Land Court Finds Email Exchanges Did Not Constitute Written Agreement for Purposes of Statute of Frauds

In a recent ruling, the Land Court found that a series of email exchanges between parties did not establish a meeting of the minds and an intent to form an enforceable agreement, and therefore the email exchanges could not satisfy the Statute of Frauds.

Boulay v. Boulay is a partition action, involving property owned by a family trust and a dispute between brothers, who were the beneficiaries of the family trust. The brothers – Todd and Chad – began discussions concerning Todd’s purchase of Chad’s beneficial interest in the trust. They exchanged emails discussing the terms of the transfer of interest, which included a $75,000 payment by Todd to Chad. The proposed transaction would involve changing ownership on the deed for the real property, and a dispute arose between the brothers of whose name would appear. Todd claimed that the email exchange constituted an enforceable written agreement.

For a contract to be enforceable, the parties to the contract must agree on the material terms and must have an intent to form an enforceable agreement. Without agreement as to all material terms, there is no enforceable agreement. Further, contracts in Massachusetts involving the sale of real property must comply with the Statute of Frauds, which requires a written, signed agreement.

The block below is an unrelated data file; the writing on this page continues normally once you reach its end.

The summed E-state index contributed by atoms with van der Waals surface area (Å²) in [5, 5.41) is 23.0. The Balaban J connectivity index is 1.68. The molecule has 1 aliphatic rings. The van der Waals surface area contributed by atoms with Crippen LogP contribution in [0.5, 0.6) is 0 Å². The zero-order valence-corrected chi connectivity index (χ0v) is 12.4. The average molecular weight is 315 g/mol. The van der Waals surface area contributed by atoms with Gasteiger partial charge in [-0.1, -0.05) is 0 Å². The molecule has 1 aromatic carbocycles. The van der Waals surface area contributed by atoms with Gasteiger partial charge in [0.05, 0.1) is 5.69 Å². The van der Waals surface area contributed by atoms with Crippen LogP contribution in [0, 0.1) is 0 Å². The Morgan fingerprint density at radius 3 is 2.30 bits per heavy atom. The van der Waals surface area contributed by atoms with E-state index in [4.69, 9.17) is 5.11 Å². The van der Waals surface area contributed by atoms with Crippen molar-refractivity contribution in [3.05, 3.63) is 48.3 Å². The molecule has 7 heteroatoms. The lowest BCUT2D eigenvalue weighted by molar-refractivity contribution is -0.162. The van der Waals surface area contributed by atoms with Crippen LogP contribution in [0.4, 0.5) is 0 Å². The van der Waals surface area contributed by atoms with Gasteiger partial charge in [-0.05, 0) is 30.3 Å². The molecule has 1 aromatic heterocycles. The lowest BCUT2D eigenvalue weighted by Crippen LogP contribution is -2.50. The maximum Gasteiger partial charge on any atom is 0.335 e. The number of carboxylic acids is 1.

The Court reiterated the now well-established principle that email exchanges can satisfy the requirements of the Statute of Frauds when the emails memorialize the agreement between the parties. However, where the email exchanges constitute a negotiation that does not result in a meeting of the minds on all material terms, the Statute of Frauds in not satisfied.

The Court found that the brothers had no meeting of the minds on certain material terms, noting that the identity of the individual on the deed when property is transferred constitutes a material term. The Court also found no intent to be bound as a result of Todd’s statements that he would not “sign off” on an agreement until it was reduced to a written agreement drafted by an attorney. The Court concluded that the email exchanges evidenced that the parties were in the stage of imperfect negotiation, which is insufficient to form a binding contractual obligation.


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